Last year I hoped that the new curriculum would increase the rigour of the maths being taught and that it helps prepare learners for A Level. I still hope this, although I realise now it is a longer term hope. As is the hope that the new GCSE system will eliminate the threshold pass and the gaming we have seen with early entry and other such things. And I think it’s too early to tell if the new routes into teaching can bring down the high turnover we experience.

I still hope that the inherent inequalities present in the UK education system, and wider society, can be addressed.

I hope to find more time to spend with my family, to read and investigate further areas of maths this year.

I hope to continue to improve my practice and to get better at my job.

I hope to see an end to the ridiculous pseudo-context “real life” problems we often see in exams.

And I hope to make a real difference to the learners I’m in front of in 2015, to increase their maths knowledge and skill but also their respect for, and love of, mathematics. A number of my Y13 learners have applied for maths degree courses, and I hope they enjoy them.

I hope you have enjoyed reading this post, and have had a great year, and festive period, yourselves. Here’s hoping we all have a happy new year, and a fantastic 2015

The new maths GCSE

November 1, 2014 9 comments

The new maths GCSEs have been approved, and schools now face the prospect of selecting which board they are going to go for from next year. A few weeks ago I attended an exam board briefing which included presentations from the three main boards. Today I’ve been working on a presentation to share what I’d learned there with the department and I thought I’d share a few thoughts, and a few of the questions from the sample assessment materials, here.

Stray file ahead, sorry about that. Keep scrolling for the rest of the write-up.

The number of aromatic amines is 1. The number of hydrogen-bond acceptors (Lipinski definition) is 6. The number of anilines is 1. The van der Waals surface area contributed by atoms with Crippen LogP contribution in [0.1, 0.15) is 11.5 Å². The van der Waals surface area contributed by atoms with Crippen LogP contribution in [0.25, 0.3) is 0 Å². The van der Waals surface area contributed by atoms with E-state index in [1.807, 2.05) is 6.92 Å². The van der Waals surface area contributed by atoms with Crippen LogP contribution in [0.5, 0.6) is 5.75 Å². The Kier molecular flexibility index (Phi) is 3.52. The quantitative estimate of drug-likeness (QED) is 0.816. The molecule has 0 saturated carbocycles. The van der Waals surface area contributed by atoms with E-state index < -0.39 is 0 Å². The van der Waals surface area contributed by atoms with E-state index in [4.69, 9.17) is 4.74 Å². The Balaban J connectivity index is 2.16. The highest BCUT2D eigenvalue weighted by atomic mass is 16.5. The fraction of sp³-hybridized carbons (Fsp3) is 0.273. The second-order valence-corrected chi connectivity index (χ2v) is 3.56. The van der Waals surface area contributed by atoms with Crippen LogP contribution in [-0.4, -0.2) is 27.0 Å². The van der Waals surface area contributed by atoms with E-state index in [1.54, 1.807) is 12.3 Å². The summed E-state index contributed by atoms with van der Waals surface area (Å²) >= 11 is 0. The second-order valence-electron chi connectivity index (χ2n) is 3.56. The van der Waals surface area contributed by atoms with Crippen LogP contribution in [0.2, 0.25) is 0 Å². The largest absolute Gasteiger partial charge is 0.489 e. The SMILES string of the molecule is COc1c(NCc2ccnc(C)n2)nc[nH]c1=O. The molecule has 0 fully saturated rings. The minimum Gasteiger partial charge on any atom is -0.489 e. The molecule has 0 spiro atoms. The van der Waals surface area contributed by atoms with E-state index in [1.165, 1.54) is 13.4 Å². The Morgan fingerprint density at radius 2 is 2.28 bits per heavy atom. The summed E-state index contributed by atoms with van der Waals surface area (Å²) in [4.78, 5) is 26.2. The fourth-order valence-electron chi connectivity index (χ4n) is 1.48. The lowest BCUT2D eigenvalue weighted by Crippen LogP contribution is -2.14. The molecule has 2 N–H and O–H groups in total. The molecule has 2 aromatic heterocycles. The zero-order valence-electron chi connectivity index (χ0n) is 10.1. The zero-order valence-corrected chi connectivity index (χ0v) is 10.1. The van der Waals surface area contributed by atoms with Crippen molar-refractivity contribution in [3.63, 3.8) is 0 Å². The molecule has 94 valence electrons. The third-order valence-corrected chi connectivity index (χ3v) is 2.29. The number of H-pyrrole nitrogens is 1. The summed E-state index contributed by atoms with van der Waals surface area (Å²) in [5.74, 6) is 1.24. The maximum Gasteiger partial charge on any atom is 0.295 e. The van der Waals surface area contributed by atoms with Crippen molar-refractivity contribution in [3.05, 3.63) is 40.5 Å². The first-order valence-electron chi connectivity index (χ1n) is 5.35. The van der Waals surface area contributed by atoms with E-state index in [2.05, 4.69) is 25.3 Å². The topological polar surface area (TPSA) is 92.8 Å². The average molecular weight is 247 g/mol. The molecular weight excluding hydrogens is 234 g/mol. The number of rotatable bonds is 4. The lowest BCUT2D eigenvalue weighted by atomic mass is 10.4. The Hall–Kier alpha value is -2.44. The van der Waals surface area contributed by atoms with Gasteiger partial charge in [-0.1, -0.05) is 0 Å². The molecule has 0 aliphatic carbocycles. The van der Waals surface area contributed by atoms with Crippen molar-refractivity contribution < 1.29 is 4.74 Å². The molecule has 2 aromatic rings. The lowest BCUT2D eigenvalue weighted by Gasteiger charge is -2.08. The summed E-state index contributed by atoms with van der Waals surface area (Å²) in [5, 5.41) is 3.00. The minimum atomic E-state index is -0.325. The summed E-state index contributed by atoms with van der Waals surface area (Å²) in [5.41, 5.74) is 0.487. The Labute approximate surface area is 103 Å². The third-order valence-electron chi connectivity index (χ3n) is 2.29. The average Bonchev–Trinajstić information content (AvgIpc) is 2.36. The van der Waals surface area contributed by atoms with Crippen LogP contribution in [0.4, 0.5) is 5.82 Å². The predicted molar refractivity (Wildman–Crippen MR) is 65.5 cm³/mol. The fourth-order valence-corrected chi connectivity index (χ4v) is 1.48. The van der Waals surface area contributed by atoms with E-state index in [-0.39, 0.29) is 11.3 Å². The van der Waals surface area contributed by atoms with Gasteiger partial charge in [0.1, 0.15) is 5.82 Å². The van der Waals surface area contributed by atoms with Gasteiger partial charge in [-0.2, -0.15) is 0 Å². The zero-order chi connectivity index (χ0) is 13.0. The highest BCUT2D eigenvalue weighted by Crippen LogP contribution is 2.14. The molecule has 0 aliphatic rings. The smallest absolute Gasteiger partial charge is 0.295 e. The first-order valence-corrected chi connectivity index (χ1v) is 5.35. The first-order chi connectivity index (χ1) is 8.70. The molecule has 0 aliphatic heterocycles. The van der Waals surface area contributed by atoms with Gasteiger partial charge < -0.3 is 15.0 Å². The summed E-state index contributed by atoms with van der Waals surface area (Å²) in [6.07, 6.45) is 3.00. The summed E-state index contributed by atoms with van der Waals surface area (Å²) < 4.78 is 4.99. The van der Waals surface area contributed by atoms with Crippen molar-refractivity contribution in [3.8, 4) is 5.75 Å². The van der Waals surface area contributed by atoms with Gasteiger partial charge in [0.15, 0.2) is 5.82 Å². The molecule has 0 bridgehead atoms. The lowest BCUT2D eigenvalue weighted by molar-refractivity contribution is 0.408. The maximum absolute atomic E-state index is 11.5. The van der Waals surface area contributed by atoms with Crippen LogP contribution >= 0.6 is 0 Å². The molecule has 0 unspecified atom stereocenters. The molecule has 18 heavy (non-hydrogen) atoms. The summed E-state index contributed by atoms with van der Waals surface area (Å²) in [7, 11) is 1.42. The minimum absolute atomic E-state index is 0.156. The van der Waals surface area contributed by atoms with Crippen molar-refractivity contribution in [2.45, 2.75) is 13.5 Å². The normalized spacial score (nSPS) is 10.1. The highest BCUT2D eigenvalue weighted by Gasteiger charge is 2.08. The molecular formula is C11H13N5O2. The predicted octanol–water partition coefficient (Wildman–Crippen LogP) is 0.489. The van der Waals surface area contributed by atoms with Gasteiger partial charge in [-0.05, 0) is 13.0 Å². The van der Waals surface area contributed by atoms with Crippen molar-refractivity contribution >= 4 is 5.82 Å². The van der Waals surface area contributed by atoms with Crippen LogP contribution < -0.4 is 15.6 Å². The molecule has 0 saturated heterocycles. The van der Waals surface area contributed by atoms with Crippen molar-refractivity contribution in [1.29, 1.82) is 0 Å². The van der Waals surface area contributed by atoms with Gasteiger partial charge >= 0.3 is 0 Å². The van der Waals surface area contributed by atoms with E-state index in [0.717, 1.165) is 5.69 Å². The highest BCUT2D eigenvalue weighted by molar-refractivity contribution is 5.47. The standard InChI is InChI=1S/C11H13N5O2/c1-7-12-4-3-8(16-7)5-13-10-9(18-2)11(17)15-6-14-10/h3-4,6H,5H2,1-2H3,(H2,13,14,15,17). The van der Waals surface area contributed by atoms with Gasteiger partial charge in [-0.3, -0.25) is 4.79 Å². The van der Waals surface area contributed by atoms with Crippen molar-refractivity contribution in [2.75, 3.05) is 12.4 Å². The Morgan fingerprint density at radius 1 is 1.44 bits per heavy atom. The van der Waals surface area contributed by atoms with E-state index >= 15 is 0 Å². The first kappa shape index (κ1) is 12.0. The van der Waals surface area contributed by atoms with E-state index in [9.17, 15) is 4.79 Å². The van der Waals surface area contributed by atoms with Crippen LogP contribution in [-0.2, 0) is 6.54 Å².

The compulsory stuff

Obviously, all three boards are constrained by the curriculum set out by the government, if you’re still unfamiliar with the new curriculum (get your act together!) there’s a lovely summary here and you can download it here. They had the option to add extra stuff in, but according to the presentations none of them have. Although stem and leaf diagrams have been removed from the national curriculum but still appear on the Edexcel sample materials.

The exam papers have to run for a total of 4.5 hours, with at least half being calculator assessed. These three have all gone for three 1.5 hour papers, with one non-calculator. I believe the Welsh board have gone for two 2.25 hour papers, one of each. I think the three paper option is sensible, although I would have preferred them to have two non-calculator exams. Edexcel and AQA have assigned 80 marks per paper, where as OCR have assigned 100.

The make up of the tiers will be different, the new 4 will be equal to the old C and the new 7 the old A. That is to say the bottom of each will be the same. Foundation will test 1-5, with 50% coming from 1-3 and 50% coming from 4&5. Likewise, higher will be 4-9 with 50% 4-6 and the rest 7+. The gradings at the top will be slightly different, with the top ten percent getting 9 and the rest being split between 7 and 8. I’m not sure I agree with this. One year a 7 and a 9 maybe a couple of marks different, and one year they may be a ton. It’s a weird hybrid of curve grading and criteria grading and it will potentially confuse folk.

So what are they offering?

As far as the support goes, I think any of the exam boards would be a great call. All offer things that are exceptionally good. AQAs free interactive route maps and all that comes with them are a massive selling point, Edexcel’s free results plus service is phenomenal and OCR are offering a free mock exam service which in the first instance negates the lack of past papers and going forward offers a fresh mock paper so pupils haven’t seen then before. On top of this they all offer an exam paper builder, although OCR charge for this.